Top Chef: Houston is back this week with a riveting Quickfire, requiring contestants to craft a West African food staple as a nod to the city’s large Nigerian community.
While this challenge surely encapsulates Clutch City, the Elimination Round in episode 7 slightly misses the mark. Despite incorporating a daring dinosaur theme with the Houston Museum of Natural Science as the setting, the challenge feels a little less Houston in that it could be held in relatively any city with an impressive dinosaur exhibit. It could just be that the last eliminations, which paid homage to Texas Trailblazers, barbecue, queso, and football — are really hard to beat.
Nonetheless, chefs show their creativity. Some shine and one person goes home.
Warning: Spoilers ahead. Here’s a recap of Top Chef: Houston Episode 7.
Quickfire: Ope Amosu, the chef behind Post Houston’s West African fast-casual restaurant ChopNBlok, and Kwame Onwuachi, a Top Chef: California alum, lead the cheftestants through a challenge in which they attempt a Nigerian dish to accompany swallow — an African starch that is boiled, cooked and used to dip into stews. Chefs draw knives to choose their version of swallow — amala, eba, or iya — and after getting a hands-on tasting from Amosu and Onwuachi, the heat is on to make the best dish.
But there are some failures. Amosu and Onwuachi say Houston chef Evelyn García’s tamarind and chicken wing stew with crab fat has overpowering flavors, and Mississippi chef Nick Wallace’s okra stew with chicken thighs and crab is too sweet.
Luke Kolpin, who expresses worry at the beginning of the episode, makes chicken thighs with bitter greens and dried crawfish broth, and Jackson Kalb, who still can’t taste anything thanks to a recent bout with COVID-19, made snapper with tomato sauce and herb salad that judges loved. Damarr Brown worries that he was a little too heavy-handed on spice in his scotch bonnet and shrimp stew, but Onwuachi calls it “bold in all the best ways.”
“You let those ingredients sing,” he says.
Buddha Lo’s dish, however — a shrimp and guinea fowl with peanuts and fried plantains — was a showstopper, which judges noted successfully tied in their Nigerian roots, even inspiring Amosu to give Lo an endearing African nickname.
Elimination Round: Producers try to turn on the drama and suspense about the next elimination with flickering the lights on and off and a snippet from the Jurassic Park soundtrack. With that, Top Chef winner Joe Flamm appears in an interesting Indiana Jones-esque getup. In clear promotional efforts, Flamm and actors Bryce Dallas Howard and Chris Pratt, who tune in virtually, note that chefs will team up and channel the upcoming film Jurassic World Dominion by crafting three-course meals inspired by dinosaurs. The rather loose Houston tie here is that the judging, to include the film’s actress DeWanda Wise, will take place at the Houston Museum of Natural Science.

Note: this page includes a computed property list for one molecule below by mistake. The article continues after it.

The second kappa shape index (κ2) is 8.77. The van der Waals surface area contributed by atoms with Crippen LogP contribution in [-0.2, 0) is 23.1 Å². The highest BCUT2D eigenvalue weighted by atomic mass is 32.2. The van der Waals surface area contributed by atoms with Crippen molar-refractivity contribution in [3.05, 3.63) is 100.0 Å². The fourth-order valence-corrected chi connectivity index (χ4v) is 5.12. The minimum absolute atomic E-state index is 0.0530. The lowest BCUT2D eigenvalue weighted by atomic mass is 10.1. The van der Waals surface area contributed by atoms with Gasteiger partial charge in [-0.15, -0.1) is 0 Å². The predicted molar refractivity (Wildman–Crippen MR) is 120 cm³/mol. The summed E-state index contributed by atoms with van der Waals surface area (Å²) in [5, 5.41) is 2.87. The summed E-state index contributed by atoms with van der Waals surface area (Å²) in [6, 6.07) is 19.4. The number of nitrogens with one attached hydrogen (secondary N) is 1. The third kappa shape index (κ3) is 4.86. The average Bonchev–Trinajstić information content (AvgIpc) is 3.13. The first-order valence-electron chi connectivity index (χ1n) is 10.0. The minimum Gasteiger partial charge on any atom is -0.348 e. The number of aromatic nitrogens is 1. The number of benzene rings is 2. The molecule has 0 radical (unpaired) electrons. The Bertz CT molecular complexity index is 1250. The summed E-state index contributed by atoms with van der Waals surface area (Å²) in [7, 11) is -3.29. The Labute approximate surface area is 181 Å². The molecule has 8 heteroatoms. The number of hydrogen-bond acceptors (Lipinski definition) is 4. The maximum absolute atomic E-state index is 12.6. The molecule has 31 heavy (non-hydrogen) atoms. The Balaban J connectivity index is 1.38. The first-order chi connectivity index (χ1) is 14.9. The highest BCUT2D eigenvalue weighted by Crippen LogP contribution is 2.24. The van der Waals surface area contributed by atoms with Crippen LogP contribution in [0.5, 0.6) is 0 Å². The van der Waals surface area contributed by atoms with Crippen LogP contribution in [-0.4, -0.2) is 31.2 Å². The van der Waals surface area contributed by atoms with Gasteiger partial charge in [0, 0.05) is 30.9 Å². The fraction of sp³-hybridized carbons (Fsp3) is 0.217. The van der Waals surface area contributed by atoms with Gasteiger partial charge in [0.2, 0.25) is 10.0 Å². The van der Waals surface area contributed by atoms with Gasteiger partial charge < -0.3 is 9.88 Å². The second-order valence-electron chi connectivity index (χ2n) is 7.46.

After drawing knives, judges are divided into groups: Those crafting the first course will focus on reflecting the essence of the Mosasaurus, a big-mouthed sea dinosaur that lived in the Atlantic. The second course is focused on Quetzalcoatlus, a flying dinosaur with remains discovered in Texas, and the third is on the Velociraptor, a land dinosaur that was reportedly native to China. Almost immediately, judge Tom Colicchio is expecting something dramatic and gory.
Most chefs, however, opt for milder interpretations. Thinking of his assigned sea creature who can down a Great Shark in one bite, Brown makes dukkah fried oysters with Fresno chow chow and oyster cream that Wise says feels like home. Brown’s teammate Ashleigh Shanti makes shito wings with a watermelon relish in homage to her flying dinosaur — a dish that many judges say was refreshing but lacked crispiness and spice. Kolpin’s braised short rib and broccoli with onions and seaweed broth had good flavor despite the beef being too tough.
The Biggest Oops
An indecisive Jae Jung, who is worrying her teammate Lo, is uncertain of what to make, which is clear from her dish. Jung makes a “lamb duo” with a spiced rack of lamb and lamb meatballs with pickled Napa cabbage, creating what judges say was a soggy, unfocused dish.
Once again, Houston represents. Judges say Garcia’s team, which used pecans as a consistent ingredient throughout their courses, had the most flavorful dishes. Wallace made an impressive crab croquette for the first course, and judges praise how the flavors came together in Garcia’s pork tenderloin, which was made with Swiss chard, an aerated sweet potato puree, pecan crumble, and black garlic sauce. As for Kalb’s graphic and gooey fudgy cacao cake, plated with sweet potato, pecan, and a raspberry “blood” velociraptor footprint, Onwuachi says its “the dish that we’ve all been waiting for.”
While Lo presents judges with another stunning dish — smoked alligator with potato, beets, and salmon roe with alligator cream — his teammates, including Jung, didn’t fare as well. Jo Chan, who makes an overcooked barbecue quail, attempts to channel a dish from the original Jurassic Park film, crafting glazed carrots that Lakshmi calls “sad.” In the end, Chan goes home, with the Austin chef admitting that she didn’t execute the dish properly.
- Lo has been impressing judges with artfully made dishes, that seemingly taste just as good.
- Judge Gail Simmons says Kalb’s gooey chocolate cake was like the best piece of the brownie in the pan. Yum.
- Onwuachi says Brown’s dinosaur-inspired dish had one of the best chow chows, or pickled relish, that he’s ever had.
In the next episode, chefs will take part in a Restaurant Wars challenge in which they’ll be required to serve a restaurant full of diners and judges. Some chefs lose their shit. Jo Chan will also try her luck at Top Chef’s Last Chance Kitchen.